Bridges of San Diego County

Washington, D.C., may have its Cherry Blossom Festival, the South may celebrate its azalea season, but San Diego County has — well, what are those trees with the explosion of white blossoms anyway?That was the question before us as our group of six — the No. 1 Ladies Hiking Club of North County — stood in the plaza fronting the Reuben H. Fleet Science Center and San Diego Natural History Museum in Balboa Park. We marveled at the mystery trees whose full blossoms seem to fighting for space on the delicate limbs. Despite regular visits to the park, I couldn’t recall seeing such a show.

Had I been that unobservant all these years? Or maybe these mystery trees were just having a particularly spectacular season.

Thanks to Google, we discovered that the trees are ornamental pear, also called Callery pear. They certainly are not native to our area, but they are oh-so-beautiful and quintessentially spring. (Don’t tell me that San Diego has no seasons.) In any case, we couldn’t get our cameras and smart phones out fast enough.

The park’s plaza was only one of many stops our hiking group made during the 7 Bridge Walk, a route designed by the Canyoneers, volunteers at the Natural History Museum who lead regular interpretive nature walks.

To begin, we caught the 7:47 a.m. Coaster south from Carlsbad Village Station, hopped off at Old Town, then transferred to the #10 bus which took us to the intersection of University and Park avenues. Public transportation dictated that we begin at Bridge #7 on the map, a historic structure that spans University Avenue. (In reality, you can begin your trek at any point along the circular route.)

Warning or spoiler alert, depending on your age, interests and whether you are traveling with children: On the northeast corner of Park and University is an S&M store called The Crypt; its large display windows are not easily missed.)

From Bridge #7, we walked south on Park Avenue to Bridge #1, which took us into the Prado and to the ornamental pear trees. From there, we strolled west down the Prado and crossed Bridge #2, the Laurel Street Bridge. Officially named the Cabrillo Bridge, it was built in 1915 to coincide with the opening of the Panama-California Exposition. It was recently rebuilt and reinforced because a 2004 fire destroyed some of the wooden infrastructure.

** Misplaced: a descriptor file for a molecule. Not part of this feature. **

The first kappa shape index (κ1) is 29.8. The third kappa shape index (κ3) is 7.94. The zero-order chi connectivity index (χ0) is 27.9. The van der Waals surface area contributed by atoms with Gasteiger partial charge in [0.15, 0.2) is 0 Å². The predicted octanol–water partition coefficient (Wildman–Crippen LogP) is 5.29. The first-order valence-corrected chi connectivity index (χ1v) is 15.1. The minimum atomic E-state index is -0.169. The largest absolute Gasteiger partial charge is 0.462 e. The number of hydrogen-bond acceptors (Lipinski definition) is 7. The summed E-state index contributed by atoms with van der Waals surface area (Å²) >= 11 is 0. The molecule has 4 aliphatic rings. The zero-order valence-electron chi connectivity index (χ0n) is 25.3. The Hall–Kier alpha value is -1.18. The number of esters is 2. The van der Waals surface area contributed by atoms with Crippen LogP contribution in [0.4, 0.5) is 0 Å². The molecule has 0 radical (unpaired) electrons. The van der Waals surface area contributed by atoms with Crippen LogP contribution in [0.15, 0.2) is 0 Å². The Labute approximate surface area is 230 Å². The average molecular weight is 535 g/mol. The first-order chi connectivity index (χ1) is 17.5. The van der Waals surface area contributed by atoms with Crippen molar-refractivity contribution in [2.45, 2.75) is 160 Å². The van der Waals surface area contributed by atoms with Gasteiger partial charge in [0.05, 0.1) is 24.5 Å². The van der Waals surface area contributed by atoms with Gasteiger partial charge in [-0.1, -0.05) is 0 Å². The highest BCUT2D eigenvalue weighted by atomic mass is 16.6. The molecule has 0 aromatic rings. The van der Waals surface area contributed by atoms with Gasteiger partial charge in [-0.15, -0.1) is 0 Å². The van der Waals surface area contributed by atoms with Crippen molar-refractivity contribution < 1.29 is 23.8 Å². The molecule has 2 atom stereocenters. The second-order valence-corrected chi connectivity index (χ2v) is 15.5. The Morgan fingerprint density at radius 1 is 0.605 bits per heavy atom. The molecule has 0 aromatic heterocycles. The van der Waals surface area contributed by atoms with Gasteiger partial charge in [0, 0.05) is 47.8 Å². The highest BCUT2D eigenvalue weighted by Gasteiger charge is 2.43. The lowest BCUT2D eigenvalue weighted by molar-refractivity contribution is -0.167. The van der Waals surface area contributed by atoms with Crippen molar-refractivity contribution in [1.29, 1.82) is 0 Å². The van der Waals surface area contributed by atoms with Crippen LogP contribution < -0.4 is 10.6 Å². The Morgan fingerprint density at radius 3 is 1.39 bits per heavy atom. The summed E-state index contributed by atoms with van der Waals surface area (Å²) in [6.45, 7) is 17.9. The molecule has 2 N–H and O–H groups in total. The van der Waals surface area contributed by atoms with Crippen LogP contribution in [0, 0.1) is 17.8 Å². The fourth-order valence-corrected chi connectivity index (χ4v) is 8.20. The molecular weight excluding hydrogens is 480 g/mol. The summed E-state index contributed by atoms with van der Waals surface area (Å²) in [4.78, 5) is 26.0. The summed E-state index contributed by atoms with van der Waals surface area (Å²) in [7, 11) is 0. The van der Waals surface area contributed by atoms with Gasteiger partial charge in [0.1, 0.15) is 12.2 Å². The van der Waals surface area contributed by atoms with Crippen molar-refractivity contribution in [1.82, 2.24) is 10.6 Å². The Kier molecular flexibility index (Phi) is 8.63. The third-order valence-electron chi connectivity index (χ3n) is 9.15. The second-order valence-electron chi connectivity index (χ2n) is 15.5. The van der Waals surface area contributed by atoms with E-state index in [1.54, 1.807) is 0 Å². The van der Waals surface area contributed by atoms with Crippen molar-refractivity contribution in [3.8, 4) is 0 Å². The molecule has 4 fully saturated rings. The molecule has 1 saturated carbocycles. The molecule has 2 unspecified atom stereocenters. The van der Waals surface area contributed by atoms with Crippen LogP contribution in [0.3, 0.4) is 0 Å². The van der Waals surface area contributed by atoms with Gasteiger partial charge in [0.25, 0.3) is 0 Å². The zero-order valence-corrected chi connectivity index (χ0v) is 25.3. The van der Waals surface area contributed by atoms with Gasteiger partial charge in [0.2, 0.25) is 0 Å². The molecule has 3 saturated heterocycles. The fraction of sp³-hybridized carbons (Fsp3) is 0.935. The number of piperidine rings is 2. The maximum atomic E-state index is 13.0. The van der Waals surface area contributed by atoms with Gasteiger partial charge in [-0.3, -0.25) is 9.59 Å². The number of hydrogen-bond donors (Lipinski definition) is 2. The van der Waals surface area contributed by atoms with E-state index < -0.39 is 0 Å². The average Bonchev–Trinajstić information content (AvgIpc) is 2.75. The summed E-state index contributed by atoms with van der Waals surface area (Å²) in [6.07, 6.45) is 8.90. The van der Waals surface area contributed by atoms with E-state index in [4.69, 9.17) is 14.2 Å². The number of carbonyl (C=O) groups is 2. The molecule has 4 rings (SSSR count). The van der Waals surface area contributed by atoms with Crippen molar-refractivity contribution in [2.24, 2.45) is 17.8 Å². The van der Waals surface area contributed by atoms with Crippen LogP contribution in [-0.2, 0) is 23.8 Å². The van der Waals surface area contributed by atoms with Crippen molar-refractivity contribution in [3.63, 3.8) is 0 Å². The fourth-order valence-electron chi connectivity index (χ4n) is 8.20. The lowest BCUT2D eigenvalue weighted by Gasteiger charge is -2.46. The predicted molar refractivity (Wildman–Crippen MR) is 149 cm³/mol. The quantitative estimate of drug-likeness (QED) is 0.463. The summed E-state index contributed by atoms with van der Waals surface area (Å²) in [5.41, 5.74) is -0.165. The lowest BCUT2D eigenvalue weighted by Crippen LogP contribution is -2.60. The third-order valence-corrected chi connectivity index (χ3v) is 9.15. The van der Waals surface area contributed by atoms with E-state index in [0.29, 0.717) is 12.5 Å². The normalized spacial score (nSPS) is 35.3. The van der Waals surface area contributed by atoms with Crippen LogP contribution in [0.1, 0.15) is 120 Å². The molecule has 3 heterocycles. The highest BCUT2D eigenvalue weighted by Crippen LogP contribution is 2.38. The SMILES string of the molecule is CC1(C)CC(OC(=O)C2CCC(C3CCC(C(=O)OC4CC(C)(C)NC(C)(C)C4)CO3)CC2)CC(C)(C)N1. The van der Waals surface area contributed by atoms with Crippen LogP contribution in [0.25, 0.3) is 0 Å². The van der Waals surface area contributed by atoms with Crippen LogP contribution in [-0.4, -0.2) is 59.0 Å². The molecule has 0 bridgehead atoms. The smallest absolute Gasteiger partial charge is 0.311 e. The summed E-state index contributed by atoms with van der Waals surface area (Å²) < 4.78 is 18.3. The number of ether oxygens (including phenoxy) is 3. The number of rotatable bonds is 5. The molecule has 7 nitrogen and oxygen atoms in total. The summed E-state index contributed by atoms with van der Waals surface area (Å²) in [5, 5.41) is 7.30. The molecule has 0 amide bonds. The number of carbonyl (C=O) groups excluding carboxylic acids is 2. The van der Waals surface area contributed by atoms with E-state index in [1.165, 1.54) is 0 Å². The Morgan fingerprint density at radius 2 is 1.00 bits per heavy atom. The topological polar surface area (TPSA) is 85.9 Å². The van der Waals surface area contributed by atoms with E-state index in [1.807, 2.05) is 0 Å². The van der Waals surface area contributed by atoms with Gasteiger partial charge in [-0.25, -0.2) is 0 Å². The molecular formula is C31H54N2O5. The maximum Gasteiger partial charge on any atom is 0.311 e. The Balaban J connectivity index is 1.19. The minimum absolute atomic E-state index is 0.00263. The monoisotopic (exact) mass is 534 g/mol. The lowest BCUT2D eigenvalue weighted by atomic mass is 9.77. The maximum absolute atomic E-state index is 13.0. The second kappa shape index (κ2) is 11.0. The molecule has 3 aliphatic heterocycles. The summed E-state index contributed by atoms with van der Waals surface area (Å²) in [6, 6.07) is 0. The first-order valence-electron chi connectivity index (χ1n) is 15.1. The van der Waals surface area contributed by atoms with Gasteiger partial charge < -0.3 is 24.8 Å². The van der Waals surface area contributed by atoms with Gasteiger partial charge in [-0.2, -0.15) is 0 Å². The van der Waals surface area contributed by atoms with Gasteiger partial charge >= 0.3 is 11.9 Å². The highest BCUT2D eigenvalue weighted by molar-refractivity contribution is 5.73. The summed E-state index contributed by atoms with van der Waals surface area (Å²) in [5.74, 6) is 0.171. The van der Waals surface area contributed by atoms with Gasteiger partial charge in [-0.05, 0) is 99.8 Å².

According to research done by the Canyoneers, Bridge#3, or the First Avenue Bridge, was built in 1931, shipped to San Diego and reassembled. It affords a breathtaking view of the harbor and Point Loma. Stay for a few minutes and you’ll see low-flying airplanes coming in for a landing at nearby Lindbergh Field. The surrounding First Avenue neighborhood is full of stately, architecturally interesting historic homes and mature, flowering trees.

Bridge #4 is a photogenic, wooden-trestle structure that was built in 1905 for less than $1,000 to create a shortcut to the Fourth Avenue trolley station.

Bridge #5 will undoubtedly be a favorite. Called the Spruce Street Suspension Bridge, it was built in 1912. Walkers can bounce or sway side-to-side as they cross, creating some rock ‘n’ roll as they cross.

At this point, we took a lunch break at a Thai restaurant in Hillcrest, then continued east on University to visit Bridge #6. I remember the Vermont Street Bridge as a white wooden trestle bridge near the former Sears Roebuck store. Both are gone now and the bridge wasn’t replaced with the current one until 1995. It was worth the wait. Three artists have created 32 laser-cut panels that include pictographs and quotations from the thoughtful and famous, and the bridge surface is etched with multiple definitions of “bridge.”

Each of the seven bridges has a unique personality and history, and discovering these as we progressed was part of our adventure. Several of the bridges span beautiful canyons that also have interesting trails or expansive views of San Diego’s harbor. The route, for which we thank the Canyoneers, offers historic and colorful neighborhoods; homes designed by architect Irving Gill; gardens public and private; interesting shops; and plenty of affordable ethnic and chain restaurants.

Hike over, we caught the #10 bus to the Old Town Station where we even had time to explore a bit of Old Town before we caught the 2:24 p.m. Coaster north.

For more on Canyoneer walks, visit http://www.sdnhm.org/education/naturalists-of-all-ages/canyoneer-hikes/ .

 

 

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